I charge N1m to write a song – Harrysong

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He started singing in a local church in Warri, Delta State. But today the singer-songwriter and one-time fisherman, Harrysong, real name Harrison Okiri, says he charges as much as N1m to write a song.

But, that’s not all. He also recently grossed as much as N50m as proceeds from the Mandela Caller tunes on MTN. According to the muscular artiste, the track which is a Tribute to the late South African leader Nelson Mandela,  released on December 11, 2013, received a stunning one million downloads in a single day. It is said to have become the most downloaded caller tune in Nigeria and Africa.

An excited Harrysong says, “The proceeds from the caller-back tune is actually worth more than N50m. Truth is, I was paid a lot of money;  you know –  when they say money that can change someone’s life. That’s the value of what I received .

“I can’t reveal the exact amount because we work as a team. So, all the money realised is shared among us. You just want to forget all the years of suffering. It’s not a mere hype because the money is there. The song is everywhere. You go to South-Africa , the girls are crazy about it.”

For Harrysong, the growth being experienced on the Nigerian entertainment scene is a welcome development for stakeholders. For songwriters who are often not well-paid, this may be their time to shine.

He says, “Before now we (songwriters) charged between N100, 000 and N2000, 000 for a song. Today I charge as much as 1million to write a song. Truth is, Nigerian artistes have begun to appreciate songwriters. They pay me my money and appreciate me.

“I have written a lot of songs but I don’t talk about them because Nigerian artistes don’t like it when the songwriters take credit for compising songs for them.”

With the new-found fame, the artiste who has 120 unreleased songs in his repertory is clearly living the life of a  star. He relishes his recent trip to the recently-held Grammies in the US,  with so much delight.

“The trip was fully sponsored by MTN and a reward for the success of the Mandela caller tune. We were chauffeur-driven in a limousine from the house to the airport and it was the same when we landed in America. I experienced firsthand some of the things I only see on TV. We flew first class and it was my first time in America as well. Caller tunes and ring back tunes are the future,  I tell you. I never knew all this before now.”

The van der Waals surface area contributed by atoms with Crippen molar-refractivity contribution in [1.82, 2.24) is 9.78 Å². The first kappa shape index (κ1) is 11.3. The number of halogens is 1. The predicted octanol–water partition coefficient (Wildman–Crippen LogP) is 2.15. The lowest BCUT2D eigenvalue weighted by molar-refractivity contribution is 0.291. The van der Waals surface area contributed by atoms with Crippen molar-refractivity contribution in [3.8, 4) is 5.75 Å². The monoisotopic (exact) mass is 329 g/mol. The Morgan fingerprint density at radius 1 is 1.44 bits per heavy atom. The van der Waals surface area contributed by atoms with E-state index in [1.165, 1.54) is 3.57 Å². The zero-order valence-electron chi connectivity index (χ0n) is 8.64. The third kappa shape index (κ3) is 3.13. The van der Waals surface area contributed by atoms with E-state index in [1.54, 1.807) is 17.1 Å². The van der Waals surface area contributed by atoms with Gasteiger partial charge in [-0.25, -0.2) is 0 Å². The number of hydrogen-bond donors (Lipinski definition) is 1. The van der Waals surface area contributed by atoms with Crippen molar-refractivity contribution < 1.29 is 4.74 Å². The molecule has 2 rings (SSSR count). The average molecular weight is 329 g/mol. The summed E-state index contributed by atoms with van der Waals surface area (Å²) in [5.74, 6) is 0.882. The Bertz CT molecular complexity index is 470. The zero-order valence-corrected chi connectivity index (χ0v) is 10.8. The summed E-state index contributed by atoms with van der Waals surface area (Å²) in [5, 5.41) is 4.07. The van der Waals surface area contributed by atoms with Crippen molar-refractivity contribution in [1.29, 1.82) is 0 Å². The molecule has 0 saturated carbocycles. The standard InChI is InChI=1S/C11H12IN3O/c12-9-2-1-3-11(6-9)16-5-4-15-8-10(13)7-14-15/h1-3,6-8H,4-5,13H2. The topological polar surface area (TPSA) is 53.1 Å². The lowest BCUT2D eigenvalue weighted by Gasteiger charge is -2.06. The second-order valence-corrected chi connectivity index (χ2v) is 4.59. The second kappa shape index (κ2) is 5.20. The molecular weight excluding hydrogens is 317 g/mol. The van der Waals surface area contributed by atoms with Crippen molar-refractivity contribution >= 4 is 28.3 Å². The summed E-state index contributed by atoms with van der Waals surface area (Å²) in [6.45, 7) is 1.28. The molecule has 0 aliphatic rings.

Having experienced first class music performance at the Grammy, and chatting with his mentors, P Diddy, Kendrick Lamar and Steve Wonder, the singer,  who is the only child of his parents, believes that a Nigerian can win the prestigious award soon.

“Because Nigerian music is believed to be the best, the outside world is focusing on us. The market is getting bigger and bigger than us. So they are trying to identify with us. A Nigerian will win the Grammy in the next four to five years.

“If you do wack music you won’t go too far because they (international audience) know good music when they hear one. That is why not every song can cross over. Wizkid and Femi Kuti’s Jaiye Jaiye, Kcee’s Limpopo and Pull Over and 2face’s Ihe Neme, all stand a good chance because they contain linguas that will appeal to the world audience.”

Many blogs were rently abuzz with stories that his erstwhile boss, Kevin Luciano of Questionmark label,  is suing him for contractual breech. But Harrysongs debunks the claims.

He says, “We settled out of court with Questionmark over six months ago but I guess someone just dug this out of nowhere. Because the brand is now big, people would want to talk about and read anything about it. Even people whom I have done songs with in the past are just releasing them now.

“Five Star Music is a blessing to my life. So is Kevin, who I consider to be my older brother. We were together a few days ago and he was advising me. He guides me and I don’t have any problem with him.”

Yet, Harrysong,  who says songwriting is a self-taught skill , says he isn’t looking forward to bagging a Grammy anytime soon.

“When we (Five Star music) make our music, we just want to be ourselves. We are not thinking about the American market because we are more concerned with the Nigerian and African market. We are embracing our people first because we  can’t give the international market what they already have  – like RnB.”

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